This story originally appeared in the New York Daily News.
Hidden in pockets of Manhattan’s Lower East Side is an African American history as rich as anything in Harlem.
Newcomers who have immigrated to the Lower East Side have long left their mark on the neighborhood, contributing to its iconic legacy and cultural heritage. Yet the experiences of African Americans, whose history dates back before the city itself, is often overshadowed by trends and tenements.
The neighborhood’s rich black history will be on display Thursday at the Tenement Museum, where panelists will discuss important contributions African Americans made to the area.
Author Carla Peterson, historian Lauren O’Brien and preservation leader Brent Leggs will host the free program, called “Black Placemaking: Reinterpreting Lower East Side History.”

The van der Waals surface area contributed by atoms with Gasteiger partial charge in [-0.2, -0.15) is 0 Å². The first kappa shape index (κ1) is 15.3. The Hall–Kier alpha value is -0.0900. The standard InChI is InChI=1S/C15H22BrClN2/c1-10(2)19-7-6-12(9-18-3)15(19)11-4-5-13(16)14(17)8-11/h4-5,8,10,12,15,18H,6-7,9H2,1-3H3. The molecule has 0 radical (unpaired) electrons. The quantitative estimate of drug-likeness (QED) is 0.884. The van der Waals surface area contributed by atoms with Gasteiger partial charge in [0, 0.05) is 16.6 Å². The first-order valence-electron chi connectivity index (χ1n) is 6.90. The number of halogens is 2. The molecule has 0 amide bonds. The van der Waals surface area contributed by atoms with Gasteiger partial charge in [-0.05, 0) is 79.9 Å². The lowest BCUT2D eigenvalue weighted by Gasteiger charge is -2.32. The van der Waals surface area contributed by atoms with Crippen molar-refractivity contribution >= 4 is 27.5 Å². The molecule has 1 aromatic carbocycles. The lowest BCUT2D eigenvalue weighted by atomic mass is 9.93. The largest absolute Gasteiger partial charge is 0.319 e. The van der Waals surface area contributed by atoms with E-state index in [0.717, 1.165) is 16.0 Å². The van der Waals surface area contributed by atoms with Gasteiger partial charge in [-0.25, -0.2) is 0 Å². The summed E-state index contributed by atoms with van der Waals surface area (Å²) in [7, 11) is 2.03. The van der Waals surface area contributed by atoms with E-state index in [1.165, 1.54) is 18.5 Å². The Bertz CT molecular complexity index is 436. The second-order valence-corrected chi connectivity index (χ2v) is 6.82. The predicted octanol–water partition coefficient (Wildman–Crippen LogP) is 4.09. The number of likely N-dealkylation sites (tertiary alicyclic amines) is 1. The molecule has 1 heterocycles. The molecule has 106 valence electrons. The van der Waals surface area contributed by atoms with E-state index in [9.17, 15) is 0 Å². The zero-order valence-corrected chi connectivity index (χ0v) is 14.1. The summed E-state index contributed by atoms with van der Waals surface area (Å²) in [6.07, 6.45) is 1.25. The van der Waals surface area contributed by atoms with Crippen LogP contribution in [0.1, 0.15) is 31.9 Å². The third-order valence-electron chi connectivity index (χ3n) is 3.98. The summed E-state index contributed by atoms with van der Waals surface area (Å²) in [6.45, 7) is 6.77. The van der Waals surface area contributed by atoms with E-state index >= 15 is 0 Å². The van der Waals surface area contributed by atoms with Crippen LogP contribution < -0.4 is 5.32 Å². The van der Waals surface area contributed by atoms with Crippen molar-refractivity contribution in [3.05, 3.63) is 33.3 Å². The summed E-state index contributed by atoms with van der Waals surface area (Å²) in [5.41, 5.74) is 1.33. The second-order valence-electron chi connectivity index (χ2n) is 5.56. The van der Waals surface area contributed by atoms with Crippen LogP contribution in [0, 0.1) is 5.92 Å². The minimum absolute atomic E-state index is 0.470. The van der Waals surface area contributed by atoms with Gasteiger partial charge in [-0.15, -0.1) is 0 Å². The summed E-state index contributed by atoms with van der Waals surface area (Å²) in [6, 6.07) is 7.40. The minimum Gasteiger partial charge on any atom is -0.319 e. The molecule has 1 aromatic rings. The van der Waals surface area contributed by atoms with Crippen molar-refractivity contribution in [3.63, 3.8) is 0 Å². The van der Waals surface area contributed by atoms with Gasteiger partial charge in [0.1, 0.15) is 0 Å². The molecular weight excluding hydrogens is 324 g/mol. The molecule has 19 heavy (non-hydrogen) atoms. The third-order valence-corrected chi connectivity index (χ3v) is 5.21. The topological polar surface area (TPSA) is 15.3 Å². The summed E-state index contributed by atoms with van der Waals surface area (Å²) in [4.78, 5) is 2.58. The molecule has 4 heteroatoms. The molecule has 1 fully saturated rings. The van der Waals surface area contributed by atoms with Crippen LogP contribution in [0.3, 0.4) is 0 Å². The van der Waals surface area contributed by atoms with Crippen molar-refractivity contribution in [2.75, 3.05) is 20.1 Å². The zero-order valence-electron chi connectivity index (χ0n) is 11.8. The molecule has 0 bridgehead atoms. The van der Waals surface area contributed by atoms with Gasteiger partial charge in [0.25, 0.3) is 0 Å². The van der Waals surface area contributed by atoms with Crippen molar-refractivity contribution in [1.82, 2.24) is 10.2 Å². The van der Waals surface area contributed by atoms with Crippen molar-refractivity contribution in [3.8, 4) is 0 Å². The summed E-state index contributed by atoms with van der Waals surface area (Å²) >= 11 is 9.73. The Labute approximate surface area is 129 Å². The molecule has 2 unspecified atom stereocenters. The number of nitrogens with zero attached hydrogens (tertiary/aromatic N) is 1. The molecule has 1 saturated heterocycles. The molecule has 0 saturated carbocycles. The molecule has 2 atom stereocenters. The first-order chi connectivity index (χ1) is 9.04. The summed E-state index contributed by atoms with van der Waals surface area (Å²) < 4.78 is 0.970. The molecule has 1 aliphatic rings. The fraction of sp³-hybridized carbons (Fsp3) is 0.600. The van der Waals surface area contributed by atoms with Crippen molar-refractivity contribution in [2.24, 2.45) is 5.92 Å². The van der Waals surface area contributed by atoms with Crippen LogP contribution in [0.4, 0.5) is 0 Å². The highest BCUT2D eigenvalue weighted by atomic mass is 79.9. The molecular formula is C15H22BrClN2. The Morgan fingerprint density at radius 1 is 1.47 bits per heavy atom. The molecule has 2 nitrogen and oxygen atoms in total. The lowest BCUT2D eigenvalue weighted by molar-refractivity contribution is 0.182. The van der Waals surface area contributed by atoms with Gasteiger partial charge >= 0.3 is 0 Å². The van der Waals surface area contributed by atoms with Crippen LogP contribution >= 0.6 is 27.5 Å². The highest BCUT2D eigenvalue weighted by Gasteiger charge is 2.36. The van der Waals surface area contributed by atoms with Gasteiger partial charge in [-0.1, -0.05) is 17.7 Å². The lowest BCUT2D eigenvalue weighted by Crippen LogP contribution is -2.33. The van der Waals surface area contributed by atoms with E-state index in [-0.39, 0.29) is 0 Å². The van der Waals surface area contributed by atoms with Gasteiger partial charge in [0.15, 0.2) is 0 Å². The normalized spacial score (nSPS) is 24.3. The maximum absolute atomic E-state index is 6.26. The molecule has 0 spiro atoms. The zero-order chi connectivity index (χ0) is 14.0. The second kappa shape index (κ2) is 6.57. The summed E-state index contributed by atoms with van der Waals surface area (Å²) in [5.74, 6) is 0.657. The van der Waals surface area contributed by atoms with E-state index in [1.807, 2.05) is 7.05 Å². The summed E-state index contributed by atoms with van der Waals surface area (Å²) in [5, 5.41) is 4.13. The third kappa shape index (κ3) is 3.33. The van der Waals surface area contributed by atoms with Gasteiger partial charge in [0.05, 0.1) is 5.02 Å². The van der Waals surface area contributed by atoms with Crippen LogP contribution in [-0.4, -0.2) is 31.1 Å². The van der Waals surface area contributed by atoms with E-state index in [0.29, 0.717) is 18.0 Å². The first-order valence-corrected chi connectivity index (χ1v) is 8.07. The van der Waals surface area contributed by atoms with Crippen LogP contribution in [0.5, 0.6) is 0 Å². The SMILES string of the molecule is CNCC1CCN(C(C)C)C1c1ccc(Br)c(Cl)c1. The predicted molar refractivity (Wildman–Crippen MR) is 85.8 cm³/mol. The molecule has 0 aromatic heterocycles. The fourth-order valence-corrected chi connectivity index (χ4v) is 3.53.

“The words ‘Lower East Side’ call up different associations and memories for different people,” said Michelle Moon, the Tenement Museum’s chief program officer. “For some, it’s the Eastern European Jewish and Italian migrations of the early 20th century. For others, it’s the Spanish-speaking “Loisaida” or the home of Asian immigrants from the 1970s to today. But there’s one group that’s been present here from the city’s beginnings right through the present day that many people don’t associate with the neighborhood – black New Yorkers. “
Among the topics will be The Sutton House at 143 Allen Street, the sole survivor of five brick Federal-style buildings constructed on the same lot by George Sutton, a commercial ship captain.